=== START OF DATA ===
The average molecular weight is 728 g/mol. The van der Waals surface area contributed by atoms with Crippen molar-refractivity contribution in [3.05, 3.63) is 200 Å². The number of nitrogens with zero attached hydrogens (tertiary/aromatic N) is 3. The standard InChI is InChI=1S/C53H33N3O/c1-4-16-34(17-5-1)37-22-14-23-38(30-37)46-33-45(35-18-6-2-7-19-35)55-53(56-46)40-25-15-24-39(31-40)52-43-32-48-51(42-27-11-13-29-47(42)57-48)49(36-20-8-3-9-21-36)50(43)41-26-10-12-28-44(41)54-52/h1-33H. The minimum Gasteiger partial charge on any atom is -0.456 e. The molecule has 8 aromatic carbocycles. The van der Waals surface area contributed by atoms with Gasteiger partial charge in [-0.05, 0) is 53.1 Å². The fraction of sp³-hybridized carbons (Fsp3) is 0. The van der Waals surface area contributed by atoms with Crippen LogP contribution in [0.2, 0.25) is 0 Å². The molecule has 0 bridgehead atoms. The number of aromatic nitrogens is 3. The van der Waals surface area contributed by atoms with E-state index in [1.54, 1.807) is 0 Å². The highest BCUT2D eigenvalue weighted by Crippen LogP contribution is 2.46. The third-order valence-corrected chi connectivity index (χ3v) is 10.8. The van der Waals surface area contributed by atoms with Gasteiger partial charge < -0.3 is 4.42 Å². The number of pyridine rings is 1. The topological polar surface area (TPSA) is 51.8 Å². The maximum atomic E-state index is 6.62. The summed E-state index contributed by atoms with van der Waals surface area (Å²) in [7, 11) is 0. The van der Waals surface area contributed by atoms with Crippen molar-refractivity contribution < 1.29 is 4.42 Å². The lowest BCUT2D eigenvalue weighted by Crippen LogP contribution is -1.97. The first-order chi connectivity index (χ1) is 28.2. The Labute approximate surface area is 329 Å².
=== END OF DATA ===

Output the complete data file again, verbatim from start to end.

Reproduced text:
The average molecular weight is 728 g/mol. The van der Waals surface area contributed by atoms with Crippen molar-refractivity contribution in [3.05, 3.63) is 200 Å². The number of nitrogens with zero attached hydrogens (tertiary/aromatic N) is 3. The standard InChI is InChI=1S/C53H33N3O/c1-4-16-34(17-5-1)37-22-14-23-38(30-37)46-33-45(35-18-6-2-7-19-35)55-53(56-46)40-25-15-24-39(31-40)52-43-32-48-51(42-27-11-13-29-47(42)57-48)49(36-20-8-3-9-21-36)50(43)41-26-10-12-28-44(41)54-52/h1-33H. The minimum Gasteiger partial charge on any atom is -0.456 e. The molecule has 8 aromatic carbocycles. The van der Waals surface area contributed by atoms with Gasteiger partial charge in [-0.05, 0) is 53.1 Å². The fraction of sp³-hybridized carbons (Fsp3) is 0. The van der Waals surface area contributed by atoms with Crippen LogP contribution in [0.2, 0.25) is 0 Å². The molecule has 0 bridgehead atoms. The number of aromatic nitrogens is 3. The van der Waals surface area contributed by atoms with E-state index in [1.54, 1.807) is 0 Å². The highest BCUT2D eigenvalue weighted by Crippen LogP contribution is 2.46. The third-order valence-corrected chi connectivity index (χ3v) is 10.8. The van der Waals surface area contributed by atoms with Gasteiger partial charge < -0.3 is 4.42 Å². The number of pyridine rings is 1. The topological polar surface area (TPSA) is 51.8 Å². The maximum atomic E-state index is 6.62. The summed E-state index contributed by atoms with van der Waals surface area (Å²) in [7, 11) is 0. The van der Waals surface area contributed by atoms with Crippen molar-refractivity contribution < 1.29 is 4.42 Å². The lowest BCUT2D eigenvalue weighted by Crippen LogP contribution is -1.97. The first-order chi connectivity index (χ1) is 28.2. The Labute approximate surface area is 329 Å².